Last week I asked the question, “When was Peter saved?” and invited you to answer the question for yourself. So when was it? When he was first introduced to Jesus and started following him? When he confesses that Jesus is the messiah, the son of the living God? After the resurrection, when he professes his love for Jesus three times? Or maybe at Pentecost when he received the Holy Spirit? Or maybe, as some have suggested, Peter was saved the moment God chose him as one of the elect, before the foundations of the world were laid.
There is no doubt about the moment of Paul’s conversion: on the road to Damascus. But there is no clear-cut event like that in Peter’s life. Part of the problem is in our choice of language, which is not to say that it’s merely an issue of language and not theology, for in fact our choice of language shapes our theology. So when we subsume the entire event of salvation into the event of conversion, there is a problem. Conversion is an initial event; salvation stems from that event, just as birth is the initial event of life but is not the totality of that life. No one says of their birthday, “I lived on August 30, 1959,” but “My life began on August 30, 1959.” Yet we often point to the moment of conversion and say, “I was saved when I was ten-years-old.”
But even then there is a problem, for life doesn’t really begin; rather life is passed on in a complex process in which a living sperm of a living father and a living egg of a living mother combine to produce a living zygote which becomes a living fetus which becomes a living baby which grows into a living toddler etc. That life is present at each stage is indisputable; when it began is trickier to pin down. So also with the conversion event, which often isn’t an event at all. The moment of decision is often an event, but there is a sense in which conversion has been going on before that decision as a person over time becomes convinced that Jesus is savior and Lord. Perhaps more importantly, conversion continues after the moment of decision. I accepted Christ and was baptized when I was ten, but I can firmly say that I am more convinced now that Jesus is the savior and Lord of the world than I was then. I have accepted more of Jesus’ teachings as being trustworthy enough to pattern my life after than ever before. I understand more about Jesus’ teaching on the Kingdom of God and seek it more than ever before. I am being converted more and more into a Kingdom person. Does that mean I am more saved than I was before? No, but I am more converted than I was before, no question.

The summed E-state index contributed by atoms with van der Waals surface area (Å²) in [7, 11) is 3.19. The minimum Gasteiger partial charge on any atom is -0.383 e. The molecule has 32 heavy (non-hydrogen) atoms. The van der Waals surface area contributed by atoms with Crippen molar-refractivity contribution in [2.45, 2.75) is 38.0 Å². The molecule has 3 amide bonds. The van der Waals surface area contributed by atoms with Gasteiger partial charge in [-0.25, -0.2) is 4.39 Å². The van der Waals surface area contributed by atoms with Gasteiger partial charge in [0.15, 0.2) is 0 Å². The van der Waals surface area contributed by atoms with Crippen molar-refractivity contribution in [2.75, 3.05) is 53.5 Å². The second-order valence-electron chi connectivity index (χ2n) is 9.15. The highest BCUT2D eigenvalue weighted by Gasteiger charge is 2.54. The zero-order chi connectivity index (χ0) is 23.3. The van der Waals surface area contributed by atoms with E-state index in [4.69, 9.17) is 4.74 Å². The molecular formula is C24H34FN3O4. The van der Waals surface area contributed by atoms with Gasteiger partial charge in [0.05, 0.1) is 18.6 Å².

The biggest difference is that at 10 I was committed to Jesus being the way to life in heaven after death, while today, in addition to that, I am more—though perhaps not completely—committed to Jesus being the way to life on earth before death. The caveat is because I know that I’m not fully committed to turning the other cheek, for instance. Slap me, and my first reaction—and maybe last reaction—is probably still to slap back. Though I know I am supposed to love my enemies, I don’t yet really want to do it and am therefore not fully committed to doing it. My want-to still needs converting. Though I know I am supposed to present my life to God as a living sacrifice, there are things in my life that I am still not yet willing to sacrifice to God—including my life, or should I say my death. As I recently heard a friend say, “The problem with a living sacrifice is that it keeps trying to crawl off the altar.” That’s me: I keep trying to crawl off the altar. That part of me is not converted yet.
Maybe the biggest problem is that we equate salvation with forgiveness of sins. Forgiveness of our sins is part of our salvation, but, like the moment of decision, is not the sum total of salvation. Salvation cannot occur without the forgiveness of sins, but it is more than the forgiveness of sins. We are saved from our sins, but we are also saved to a new way of living that is fit for the kingdom of God.
So it’s different to ask, “When was Peter forgiven,” than to ask, “When was Peter saved?” or “When was he converted?” When was he forgiven? I’d say before the foundations of the world. When was he saved and/or converted? Well, I have found for me that it’s a life-long process, and it appears to be that way for Peter as well. Maybe we ought to forget that past-perfect tense when speaking of salvation and conversion and move to the past-imperfect tense. The difference between the two is that with the past perfect tense an action is seen as having been completed in the past, while with the past imperfect the action is seen as begun in the past but not completed; it is seen as continuing into the present. It's the difference between "I was saved" (perfect) and "My salvation began back on..." (imperfect); between "I was converted" and "My conversion began...."
And then we will all realize that we still have work that needs to be done, and it's not optional work. It is the ongoing necessary work of salvation, of converting to a person who knows full well how to thrive in the kingdom of God.